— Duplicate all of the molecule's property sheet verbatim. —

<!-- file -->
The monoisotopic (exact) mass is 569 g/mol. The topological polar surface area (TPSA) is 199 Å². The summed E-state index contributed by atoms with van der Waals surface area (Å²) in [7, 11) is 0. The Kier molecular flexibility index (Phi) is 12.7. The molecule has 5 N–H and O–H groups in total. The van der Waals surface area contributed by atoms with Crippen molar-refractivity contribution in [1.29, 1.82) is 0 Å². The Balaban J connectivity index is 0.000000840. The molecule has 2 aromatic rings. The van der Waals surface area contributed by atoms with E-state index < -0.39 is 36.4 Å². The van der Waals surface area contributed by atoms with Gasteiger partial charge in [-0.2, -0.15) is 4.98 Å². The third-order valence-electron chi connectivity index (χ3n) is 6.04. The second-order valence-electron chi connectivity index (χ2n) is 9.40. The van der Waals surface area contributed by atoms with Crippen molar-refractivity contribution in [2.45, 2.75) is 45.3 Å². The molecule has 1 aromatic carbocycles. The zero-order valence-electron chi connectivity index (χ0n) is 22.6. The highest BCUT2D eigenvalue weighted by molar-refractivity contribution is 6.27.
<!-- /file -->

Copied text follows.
The monoisotopic (exact) mass is 569 g/mol. The topological polar surface area (TPSA) is 199 Å². The summed E-state index contributed by atoms with van der Waals surface area (Å²) in [7, 11) is 0. The Kier molecular flexibility index (Phi) is 12.7. The molecule has 5 N–H and O–H groups in total. The van der Waals surface area contributed by atoms with Crippen molar-refractivity contribution in [1.29, 1.82) is 0 Å². The Balaban J connectivity index is 0.000000840. The molecule has 2 aromatic rings. The van der Waals surface area contributed by atoms with E-state index < -0.39 is 36.4 Å². The van der Waals surface area contributed by atoms with Gasteiger partial charge in [-0.2, -0.15) is 4.98 Å². The third-order valence-electron chi connectivity index (χ3n) is 6.04. The second-order valence-electron chi connectivity index (χ2n) is 9.40. The van der Waals surface area contributed by atoms with Crippen molar-refractivity contribution in [2.45, 2.75) is 45.3 Å². The molecule has 1 aromatic carbocycles. The zero-order valence-electron chi connectivity index (χ0n) is 22.6. The highest BCUT2D eigenvalue weighted by molar-refractivity contribution is 6.27.